Let’s look at it in terms of Ayurveda. Only basic points. One of them is that the cause of disease is undigested food, what has become ama or toxic residue in the body. What applies to physical food also applies to thinking. Undigested thought can also become toxic. What would it mean for the mind to have healthy digestion?
Let’s look now at our subtle physiology. There are earth, water, fire, air and ether, and there are mind, intelligence and false ego. The mind is located between the senses and intelligence. That is explained in the 4th chapter. Now we can begin to understand a specific feature of the mind, which is attention. We notice that we can direct our attention in different directions. Basically, we can direct it toward the senses and sense objects, or we can direct it toward intelligence. This recognition as a tool shows our power of choice. 
The mind can become empowered by intelligence. If we do that, it takes us to the next step, described in chapter 6 verse 7, which says: “For one who has conquered the mind, the Supersoul is already reached, for he has attained tranquility. To such a man happiness and distress, heat and cold, honor and dishonor are all the same.”
In the last two lines of this text there is the test whether we have been successful in making the mind our friend. We can ask ourselves, “Do I get disturbed by the change of cold and heat? Do I get disturbed in the shifting from happiness to distress? Do I get disturbed when I am being honored or dishonored?”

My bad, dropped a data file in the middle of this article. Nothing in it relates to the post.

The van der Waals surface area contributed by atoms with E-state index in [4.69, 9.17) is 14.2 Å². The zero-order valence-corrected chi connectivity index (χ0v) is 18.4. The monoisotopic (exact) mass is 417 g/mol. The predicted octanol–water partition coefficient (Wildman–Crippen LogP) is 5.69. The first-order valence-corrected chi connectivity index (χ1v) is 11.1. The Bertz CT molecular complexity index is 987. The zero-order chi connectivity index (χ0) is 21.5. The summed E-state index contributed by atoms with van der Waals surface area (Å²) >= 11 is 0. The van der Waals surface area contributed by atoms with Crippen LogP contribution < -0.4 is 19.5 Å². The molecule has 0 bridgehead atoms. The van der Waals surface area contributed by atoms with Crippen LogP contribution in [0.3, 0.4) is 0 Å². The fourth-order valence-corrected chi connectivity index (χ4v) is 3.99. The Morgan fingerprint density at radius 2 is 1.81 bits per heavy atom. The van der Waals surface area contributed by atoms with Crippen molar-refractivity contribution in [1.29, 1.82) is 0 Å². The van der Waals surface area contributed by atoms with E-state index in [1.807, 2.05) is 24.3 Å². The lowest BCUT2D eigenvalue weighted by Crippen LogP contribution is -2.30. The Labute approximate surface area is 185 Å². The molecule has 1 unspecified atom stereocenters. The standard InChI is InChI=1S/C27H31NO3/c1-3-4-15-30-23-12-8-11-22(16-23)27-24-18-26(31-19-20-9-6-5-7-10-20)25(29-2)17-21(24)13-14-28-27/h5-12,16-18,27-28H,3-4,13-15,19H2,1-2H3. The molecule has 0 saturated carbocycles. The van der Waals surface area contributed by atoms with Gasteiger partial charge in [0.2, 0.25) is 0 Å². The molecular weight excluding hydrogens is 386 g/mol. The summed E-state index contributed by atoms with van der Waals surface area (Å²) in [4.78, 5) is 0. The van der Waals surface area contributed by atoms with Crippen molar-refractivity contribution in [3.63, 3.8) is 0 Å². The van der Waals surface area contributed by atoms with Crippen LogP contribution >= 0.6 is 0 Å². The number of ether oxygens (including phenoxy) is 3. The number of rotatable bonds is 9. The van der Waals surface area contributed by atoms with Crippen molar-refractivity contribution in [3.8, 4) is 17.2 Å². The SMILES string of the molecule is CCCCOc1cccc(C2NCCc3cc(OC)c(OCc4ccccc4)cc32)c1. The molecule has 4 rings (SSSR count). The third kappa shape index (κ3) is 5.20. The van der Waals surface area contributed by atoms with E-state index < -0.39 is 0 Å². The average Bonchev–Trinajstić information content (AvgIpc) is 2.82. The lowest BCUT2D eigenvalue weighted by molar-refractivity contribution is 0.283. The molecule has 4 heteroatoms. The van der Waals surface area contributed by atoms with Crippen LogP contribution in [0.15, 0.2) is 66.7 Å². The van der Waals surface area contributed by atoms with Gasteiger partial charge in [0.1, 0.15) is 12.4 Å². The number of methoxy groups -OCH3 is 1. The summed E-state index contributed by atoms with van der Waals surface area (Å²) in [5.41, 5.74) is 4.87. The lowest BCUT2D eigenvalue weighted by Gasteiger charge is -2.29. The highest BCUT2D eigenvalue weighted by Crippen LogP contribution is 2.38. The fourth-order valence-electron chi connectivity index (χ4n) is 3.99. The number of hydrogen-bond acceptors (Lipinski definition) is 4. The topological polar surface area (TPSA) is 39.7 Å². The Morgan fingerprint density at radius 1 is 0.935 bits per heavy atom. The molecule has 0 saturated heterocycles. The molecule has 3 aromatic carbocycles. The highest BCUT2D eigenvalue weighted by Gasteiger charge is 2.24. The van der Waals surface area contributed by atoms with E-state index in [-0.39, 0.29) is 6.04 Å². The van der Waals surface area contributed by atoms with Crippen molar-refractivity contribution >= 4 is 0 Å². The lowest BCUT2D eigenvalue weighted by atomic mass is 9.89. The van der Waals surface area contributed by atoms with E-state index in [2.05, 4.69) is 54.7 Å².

These are tough questions, because we are easily distressed. But we can also picture a possibility of being not disturbed by these things. However remote this possibility may be, we see it somewhere in the distance. And from there we understand: there is hope! 
The Supersoul is above the intelligence. When we listen to the intelligence, “Do I need to be disturbed by this situation?” we are coming very quickly in touch with Paramatma. As devotees we are more interested in Krishna, therefore it is very helpful to remember what Krishnadasa Kaviraja Gosvami says in Caitanya-caritamrita: “For one who remembers Sri Caitanya Mahaprabhu, that which is very difficult (controlling the mind) becomes very easy. And if one doesn’t remember Sri Caitanya Mahaprabhu, who is Krishna Himself, that which is very easy to do becomes very difficult.” 
The key is remembering Sri Caitanya Mahaprabhu and his instruction to chant the names of the Lord. It brings us back to our main practice, chanting Hare Krishna. This calls us once again to the importance to control our mind as we are chanting the holy name. If we remember that we have the power to direct our attention to Krishna, who is situated in our hearts, then not only are we being mindful, but we also are being heartful. 

—From an online lecture by Krishna Kshetra Swami on Bhagavad-gita, chapter 6, October 4th, 2020, ISKCON Santo Domingo, Dominican Republic


Sadhu Bhavan, Poland